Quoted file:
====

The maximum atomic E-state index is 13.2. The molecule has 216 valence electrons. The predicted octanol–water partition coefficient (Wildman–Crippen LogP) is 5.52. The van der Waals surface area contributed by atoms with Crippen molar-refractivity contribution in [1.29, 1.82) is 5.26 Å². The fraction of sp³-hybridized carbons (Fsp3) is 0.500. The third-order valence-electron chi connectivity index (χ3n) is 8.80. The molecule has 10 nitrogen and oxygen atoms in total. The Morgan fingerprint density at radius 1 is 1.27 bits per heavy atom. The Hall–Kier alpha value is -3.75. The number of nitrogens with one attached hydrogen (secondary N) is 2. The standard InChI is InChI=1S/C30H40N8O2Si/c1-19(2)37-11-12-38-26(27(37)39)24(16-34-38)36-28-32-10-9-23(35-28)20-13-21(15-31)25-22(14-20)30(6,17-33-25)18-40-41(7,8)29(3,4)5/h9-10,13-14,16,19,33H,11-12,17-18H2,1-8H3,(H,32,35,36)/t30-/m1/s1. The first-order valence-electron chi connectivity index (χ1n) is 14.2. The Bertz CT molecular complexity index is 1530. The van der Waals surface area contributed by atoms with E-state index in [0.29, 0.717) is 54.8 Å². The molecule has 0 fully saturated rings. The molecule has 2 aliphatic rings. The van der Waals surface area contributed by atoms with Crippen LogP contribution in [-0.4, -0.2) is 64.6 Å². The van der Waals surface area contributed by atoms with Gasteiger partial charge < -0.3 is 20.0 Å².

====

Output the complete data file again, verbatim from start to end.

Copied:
The maximum atomic E-state index is 13.2. The molecule has 216 valence electrons. The predicted octanol–water partition coefficient (Wildman–Crippen LogP) is 5.52. The van der Waals surface area contributed by atoms with Crippen molar-refractivity contribution in [1.29, 1.82) is 5.26 Å². The fraction of sp³-hybridized carbons (Fsp3) is 0.500. The third-order valence-electron chi connectivity index (χ3n) is 8.80. The molecule has 10 nitrogen and oxygen atoms in total. The Morgan fingerprint density at radius 1 is 1.27 bits per heavy atom. The Hall–Kier alpha value is -3.75. The number of nitrogens with one attached hydrogen (secondary N) is 2. The standard InChI is InChI=1S/C30H40N8O2Si/c1-19(2)37-11-12-38-26(27(37)39)24(16-34-38)36-28-32-10-9-23(35-28)20-13-21(15-31)25-22(14-20)30(6,17-33-25)18-40-41(7,8)29(3,4)5/h9-10,13-14,16,19,33H,11-12,17-18H2,1-8H3,(H,32,35,36)/t30-/m1/s1. The first-order valence-electron chi connectivity index (χ1n) is 14.2. The Bertz CT molecular complexity index is 1530. The van der Waals surface area contributed by atoms with E-state index in [0.29, 0.717) is 54.8 Å². The molecule has 0 fully saturated rings. The molecule has 2 aliphatic rings. The van der Waals surface area contributed by atoms with Crippen LogP contribution in [-0.4, -0.2) is 64.6 Å². The van der Waals surface area contributed by atoms with Gasteiger partial charge < -0.3 is 20.0 Å².